US National Security Adviser Jake Sullivan, who is scheduled to meet with China’s top diplomat Yang Jiechi in Rome on Monday, has warned Beijing that it will “absolutely” face consequences if it assists Moscow in evading sweeping sanctions over the Ukraine conflict.
Following its February 24 invasion of Ukraine, Russia requested military equipment from China, raising concerns in the White House that Beijing may undermine Western efforts to assist Ukrainian forces in defending their country, according to several US officials.
Sullivan intends to express Washington’s concerns to Yang during their meeting, while also outlining the consequences and growing isolation China would face globally if it increased its support for Russia, according to a US official who declined to elaborate.
Asked about Russia’s request for military aid, first reported by the Financial Times, Liu Pengyu, spokesperson for China’s embassy in Washington, said: “I’ve never heard of that.”
He said China found the current situation in Ukraine “disconcerting” and added: “We support and encourage all efforts that are conducive to a peaceful settlement of the crisis.”
Liu said “utmost efforts should be made to support Russia and Ukraine in carrying forward negotiations despite the difficult situation to produce a peaceful outcome.”
Sullivan told CNN on Sunday that Washington believed China was aware Russia was planning some action in Ukraine before the invasion took place, although Beijing may not have understood the full extent of what was planned.
After the invasion began, Russia sought both military equipment and support from China, the U.S. officials said.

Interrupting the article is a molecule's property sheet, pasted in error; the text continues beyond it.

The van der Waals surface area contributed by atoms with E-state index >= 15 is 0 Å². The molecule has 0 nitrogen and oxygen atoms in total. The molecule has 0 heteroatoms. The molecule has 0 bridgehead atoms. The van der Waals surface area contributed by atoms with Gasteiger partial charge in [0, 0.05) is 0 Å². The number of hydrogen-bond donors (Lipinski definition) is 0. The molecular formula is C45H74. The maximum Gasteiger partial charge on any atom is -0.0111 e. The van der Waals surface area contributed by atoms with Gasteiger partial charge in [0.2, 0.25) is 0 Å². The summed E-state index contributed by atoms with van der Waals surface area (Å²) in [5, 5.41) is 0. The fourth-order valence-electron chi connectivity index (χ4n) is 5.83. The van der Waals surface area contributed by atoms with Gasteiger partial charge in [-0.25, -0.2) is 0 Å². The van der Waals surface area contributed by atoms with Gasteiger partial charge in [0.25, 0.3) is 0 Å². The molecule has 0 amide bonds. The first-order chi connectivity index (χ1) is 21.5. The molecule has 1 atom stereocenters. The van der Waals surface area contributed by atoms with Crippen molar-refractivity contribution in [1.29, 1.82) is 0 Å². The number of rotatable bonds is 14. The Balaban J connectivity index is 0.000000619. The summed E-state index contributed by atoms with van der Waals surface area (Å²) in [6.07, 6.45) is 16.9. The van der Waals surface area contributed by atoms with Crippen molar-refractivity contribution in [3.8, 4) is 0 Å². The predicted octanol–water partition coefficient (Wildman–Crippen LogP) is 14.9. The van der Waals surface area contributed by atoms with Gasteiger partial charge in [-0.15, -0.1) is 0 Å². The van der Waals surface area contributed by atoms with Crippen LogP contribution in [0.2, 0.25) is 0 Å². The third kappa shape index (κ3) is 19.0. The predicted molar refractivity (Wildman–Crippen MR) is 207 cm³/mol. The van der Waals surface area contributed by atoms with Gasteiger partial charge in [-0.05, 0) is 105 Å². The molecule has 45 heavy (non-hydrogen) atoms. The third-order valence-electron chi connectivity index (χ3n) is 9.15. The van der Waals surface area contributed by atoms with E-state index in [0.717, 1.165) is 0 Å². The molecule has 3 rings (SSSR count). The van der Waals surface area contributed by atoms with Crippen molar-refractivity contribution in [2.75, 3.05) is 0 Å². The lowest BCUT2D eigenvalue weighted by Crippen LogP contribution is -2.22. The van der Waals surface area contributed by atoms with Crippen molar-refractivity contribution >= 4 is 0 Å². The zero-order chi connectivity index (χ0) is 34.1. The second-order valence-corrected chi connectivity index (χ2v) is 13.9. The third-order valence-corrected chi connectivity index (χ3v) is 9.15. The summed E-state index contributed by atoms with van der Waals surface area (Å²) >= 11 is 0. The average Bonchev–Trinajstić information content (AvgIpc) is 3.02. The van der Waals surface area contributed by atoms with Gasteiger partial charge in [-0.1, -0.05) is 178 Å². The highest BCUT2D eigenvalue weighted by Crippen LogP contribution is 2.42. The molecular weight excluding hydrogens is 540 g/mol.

Sullivan told CNN Washington was watching closely to see to what extent Beijing provided economic or material support to Russia, and would impose consequences if that occurred.
“We are communicating directly, privately to Beijing, that there will absolutely be consequences for large-scale sanctions evasion efforts or support to Russia to backfill them,” Sullivan said. “We will not allow that to go forward and allow there to be a lifeline to Russia from these economic sanctions from any country, anywhere in the world.”
The meeting, planned for some time, is part of a broader effort by Washington and Beijing to maintain open channels of communication and manage competition between the world’s two largest economies, a senior Biden administration official said.
No specific outcomes were expected, the source added, speaking on condition of anonymity.
Chinese foreign ministry spokesman Zhao Lijian said the meeting’s focus was to “implement the important consensus” reached during the virtual meeting held between Chinese President Xi Jinping and U.S. President Joe Biden in November, which discussed “strategic stability” and arms control issues.
The two sides will exchange views on U.S.-China relations as well as international and regional issues of common concern, he said in a statement published on the ministry’s website.
Wang Huiyao, head of a Beijing think tank and adviser to the Chinese government, warned of “an escalatory spiral” in a column published in the New York Times on Sunday, and said China was “uniquely positioned to act as a neutral mediator between a Western-supported Ukraine and Russia” to end the war.
“Unpalatable as some in the West may find the idea, it is time to offer the Russian leader an off-ramp with China’s help,” Wang wrote.
U.S. officials were skeptical about the proposal given China’s ties to Russia and its spreading of misinformation related to the war.